• Like, building relevant medical records into a pacemaker or other implant,

  • so they're accessible years or decades down the line

  • even if the electronic records are lost.

  • The method could even be used to build self-replicating machines.

  • Though, we're not quite there yet, since the bunny would need to have

  • a built-in sequencer and also, the plans for a 3D printer in its DNA, as well.

  • Speaking of self-replication, though

  • researchers may have found a new, low maintenance way to prevent pregnancy.

  • In a study published in Science Translational Medicine,

  • the MIT-based team unveiled a new once a month birth control pill.

  • Oral contraceptives orbirth control pillsare great in many ways.

  • You can administer them yourself in the privacy of your own home.

  • And they're accessible to people in areas where doctors trained

  • to implant long-term contraceptive devices are too few and far between or cost too much.

  • The trick is that for them to be most effective,

  • you have to stick to a strict daily schedule.

  • And humans aren't always great at that.

  • So scientists wondered if they could design a pill that you'd only need to take

  • once a month, as fewer pills generally means better adherence to the regimen.

  • The challenge was to design something that didn't immediately pass through the gut

  • and that would maintain consistent drug levels for at least three weeks.

  • The first part was accomplished by creating a foldable device that fits in a gel capsule.

  • After the pill is swallowed, the stomach acid dissolve the capsule,

  • allowing the device to unfold into an asterisk-like shape

  • with a width of about 5.5 centimeterstoo big to pass into the intestines.

  • As for delivering drugs, the device is made with a special

  • digestion-resistant silicone and loaded with the synthetic hormone levonorgestrel.

  • So, in theory, it should act kind of like an implanted device,

  • and slowly release the hormone over time.

  • In theory doesn't really matter as much as in practice, though,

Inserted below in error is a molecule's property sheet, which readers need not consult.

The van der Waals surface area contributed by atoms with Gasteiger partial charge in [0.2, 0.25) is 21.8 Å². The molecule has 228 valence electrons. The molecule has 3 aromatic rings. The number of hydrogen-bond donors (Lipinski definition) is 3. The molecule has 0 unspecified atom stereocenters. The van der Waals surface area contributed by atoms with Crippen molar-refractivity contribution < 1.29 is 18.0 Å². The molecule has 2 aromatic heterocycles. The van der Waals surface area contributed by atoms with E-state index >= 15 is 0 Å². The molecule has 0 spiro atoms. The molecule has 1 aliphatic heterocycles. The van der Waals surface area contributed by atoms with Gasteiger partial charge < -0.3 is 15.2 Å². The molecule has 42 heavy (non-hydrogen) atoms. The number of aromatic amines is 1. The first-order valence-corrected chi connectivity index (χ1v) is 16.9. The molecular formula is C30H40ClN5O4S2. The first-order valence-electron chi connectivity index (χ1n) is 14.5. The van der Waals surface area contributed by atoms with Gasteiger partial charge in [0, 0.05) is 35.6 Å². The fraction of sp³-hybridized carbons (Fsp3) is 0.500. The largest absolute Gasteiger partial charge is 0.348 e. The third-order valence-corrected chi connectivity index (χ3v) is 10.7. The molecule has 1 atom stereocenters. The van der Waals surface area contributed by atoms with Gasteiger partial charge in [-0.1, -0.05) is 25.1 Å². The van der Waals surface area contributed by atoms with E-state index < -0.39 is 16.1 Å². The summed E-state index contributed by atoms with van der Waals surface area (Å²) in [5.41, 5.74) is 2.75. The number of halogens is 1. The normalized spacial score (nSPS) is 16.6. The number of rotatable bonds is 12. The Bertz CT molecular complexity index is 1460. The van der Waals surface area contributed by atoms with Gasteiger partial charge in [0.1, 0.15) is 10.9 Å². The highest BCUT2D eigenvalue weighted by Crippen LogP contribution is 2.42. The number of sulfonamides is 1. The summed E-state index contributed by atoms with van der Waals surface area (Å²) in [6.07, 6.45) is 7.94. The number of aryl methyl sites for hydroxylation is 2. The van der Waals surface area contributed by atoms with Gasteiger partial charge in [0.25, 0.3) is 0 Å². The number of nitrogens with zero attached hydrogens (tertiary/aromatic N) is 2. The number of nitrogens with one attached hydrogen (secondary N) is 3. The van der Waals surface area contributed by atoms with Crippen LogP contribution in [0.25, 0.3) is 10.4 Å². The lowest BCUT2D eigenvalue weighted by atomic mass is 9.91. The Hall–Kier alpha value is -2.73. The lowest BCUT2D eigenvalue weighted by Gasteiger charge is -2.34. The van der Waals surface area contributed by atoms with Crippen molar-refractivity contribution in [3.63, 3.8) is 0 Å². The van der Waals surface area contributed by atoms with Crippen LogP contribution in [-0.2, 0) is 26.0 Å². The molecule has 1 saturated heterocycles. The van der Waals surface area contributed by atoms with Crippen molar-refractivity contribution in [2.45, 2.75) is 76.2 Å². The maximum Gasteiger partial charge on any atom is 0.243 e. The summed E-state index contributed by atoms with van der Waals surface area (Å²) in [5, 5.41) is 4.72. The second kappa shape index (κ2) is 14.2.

• so the team ran a trial in pigs.

  • They compared two different formulations of the device

  • to a typical daily birth control pill.

  • And, as expected, the daily pill created a quick hormone spike

  • that lasted less than 48 hours.

  • But the better of the two slow-release devices kept the hormone level elevated for weeks.

  • Plus, the devices themselves stayed in the pigs' stomachs as planned.

  • That doesn't mean this monthly birth control is ready for people, though.

  • The researchers only measured the presence of the drug,

  • not its ability to prevent pregnancy.

  • That's what they plan to look at next

  • as well as how to get the device out when the month is over,

  • because apparently they have not figured that out yet and it seems important.

  • So, obviously, follow up studies are needed before this kind of pill can be tried in humans.

  • But if it does pan out, it could make birth control more accessible,

  • especially in places where implantable devices are hard to come by

  • for economic or cultural reasons.

  • Thanks for watching this episode of SciShow News!

  • To keep up to date on the latest developments in science,

  • be sure to tune in right here every Friday.

  • Or, click that subscribe button, and you'll get them and all our other episodes

  • delivered straight to your YouTube Subscriber feed!

  • [♩OUTRO]

[♩INTRO]

字幕と単語

動画の操作 ここで「動画」の調整と「字幕」の表示を設定することができます

B2 中上級

独自のDNAから3Dプリントされたプラスチックバニー (Plastic Bunny 3D Printed From Its Own DNA)

  • 1 0
    林宜悉 に公開 2021 年 01 月 14 日
動画の中の単語